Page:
Donegal inquest hears how fisherman lost his life trying to help fellow crewman

- Call for new regulations after two die from toxic fumes

Sue Doherty


Sue Doherty



Donegal inquest hears how fisherman lost his life try to help fellow crewman

The Oilean an Oir fishing trawler

A fisherman who risked, and lost, his own life trying to save a fellow crew member in Killybegs was "a true hero", an inquest has heard.
James Joyce (27) of Inis Mór, Galway, and Joel Alama (46), a native of the Philippines, who was also living on Inis Mór, were both crew members of the Oilean an Oir, a trawler owned and skippered by James's uncle Stephen Joyce, and operating out of Rossaveal, Co. Galway.
On Monday, August 24th, 2015, they were among crew members getting the boat ready to go back to sea after it had been repainted and its engine overhauled in Killybegs.
At 1.30pm, Joel Alama raised the alarm that something was wrong, the inquest in Donegal town courthouse heard yesterday.

'Like rotten eggs'
When Peter Joyce, another crew member, went to investigate, he saw the two men unconscious at the foot of a ladder in the bottom of the hold. There was a foul odour "like rotten eggs" and he suspected gas, so he did not attempt to enter the hold.
Firemen with breathing apparatus recovered the two men who were unresponsive.
Fire crews also took readings of the air in the tank and found toxic levels of hydrogen sulfide as well as elevated levels of ammonia.
The two men were treated by ambulance crews and brought to Letterkenny University Hospital. James Joyce died at 10pm that night and Joel Alama passed away the following Friday morning.
Dr Gerry O'Dowd, pathologist at LUH, conducted the post mortems. He found that James Joyce died of asphyxiation as a result of inhaling toxic gas and that Joel Alama had died of multiple organ failure due to inhaling toxic gas. He explained that the both would have been overcome immediately.
Tom Power Marine Casualties Investigation Board explained that "one small part of the circulation system had not been cleaned out since March, and seawater and fish debris lay dormant there". He said that Mr Joyce "wouldn't have known that was there" and when the refrigeration system was flushed " the water agitated it", releasing the gases. Both men would have been overcome "almost immediately".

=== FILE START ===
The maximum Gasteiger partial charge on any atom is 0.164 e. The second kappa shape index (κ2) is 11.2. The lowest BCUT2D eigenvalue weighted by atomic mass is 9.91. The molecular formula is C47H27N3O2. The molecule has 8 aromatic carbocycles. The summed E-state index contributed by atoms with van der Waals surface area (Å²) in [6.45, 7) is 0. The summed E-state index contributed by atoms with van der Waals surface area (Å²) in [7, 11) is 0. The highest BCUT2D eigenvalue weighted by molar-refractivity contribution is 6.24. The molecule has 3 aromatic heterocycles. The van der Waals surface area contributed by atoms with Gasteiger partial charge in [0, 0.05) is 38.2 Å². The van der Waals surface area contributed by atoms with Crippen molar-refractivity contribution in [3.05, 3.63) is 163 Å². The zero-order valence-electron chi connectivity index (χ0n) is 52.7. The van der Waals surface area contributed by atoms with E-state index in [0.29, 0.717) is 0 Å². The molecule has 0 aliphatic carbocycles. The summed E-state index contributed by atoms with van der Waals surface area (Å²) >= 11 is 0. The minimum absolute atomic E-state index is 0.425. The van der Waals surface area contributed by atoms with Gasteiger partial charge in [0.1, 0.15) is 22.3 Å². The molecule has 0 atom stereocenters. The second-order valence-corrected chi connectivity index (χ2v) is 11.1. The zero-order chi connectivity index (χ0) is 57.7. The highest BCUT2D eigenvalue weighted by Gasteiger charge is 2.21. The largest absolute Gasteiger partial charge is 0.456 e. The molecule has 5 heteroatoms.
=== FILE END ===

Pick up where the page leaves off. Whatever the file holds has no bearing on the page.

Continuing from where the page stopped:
Speaking on behalf of the Joyce family, solicitor Paul Horan, an uncle of James, said, "It's hard to convey the devastation" that the family feels. James, he added, "lit up all their lives and the fact that that wonderfully bright and beaming light is gone is truly devastating.”

   The late James Joyce

Although James had qualified as a motor mechanic, he loved fishing and the sea, and loved being a crew member "on his uncle Stevie’s Oileann an Oir".
Mr Horan added, "The family earnestly hoped that lessons would be learned and that all necessary safeguards, monitoring equipment, training and protocols would be introduced to prevent similar tragedies in the future."

Selfless hero
An emotional Mr Horan also paid tribute to Mr Alama. “The family all feel that this occasion cannot be allowed pass without formally recording their eternal gratitude to Joel Alama, James’s fellow crewman who heroically made the ultimate sacrifice in attempting to rescue James.
“No words will ever convey the depth of their gratitude and all of Joel’s family should be justly proud of him – a true selfless hero.”
Dr McCauley echoed this sentiment, “Mr Alama was probably aware that there was something going on but, at great risk to himself, he went to try to help his friend and colleague. I think it only right that we should acknowledge his brave action.”
Dr McCauley also said it must have been “intolerable” for Peter Joyce to see his brother and a crew member in such distress, but know that he could not help them.
The coroner, Sgt Thomas Mitchell, jury foreman, and others at the inquest conveyed their deepest sympathies to the bereaved families.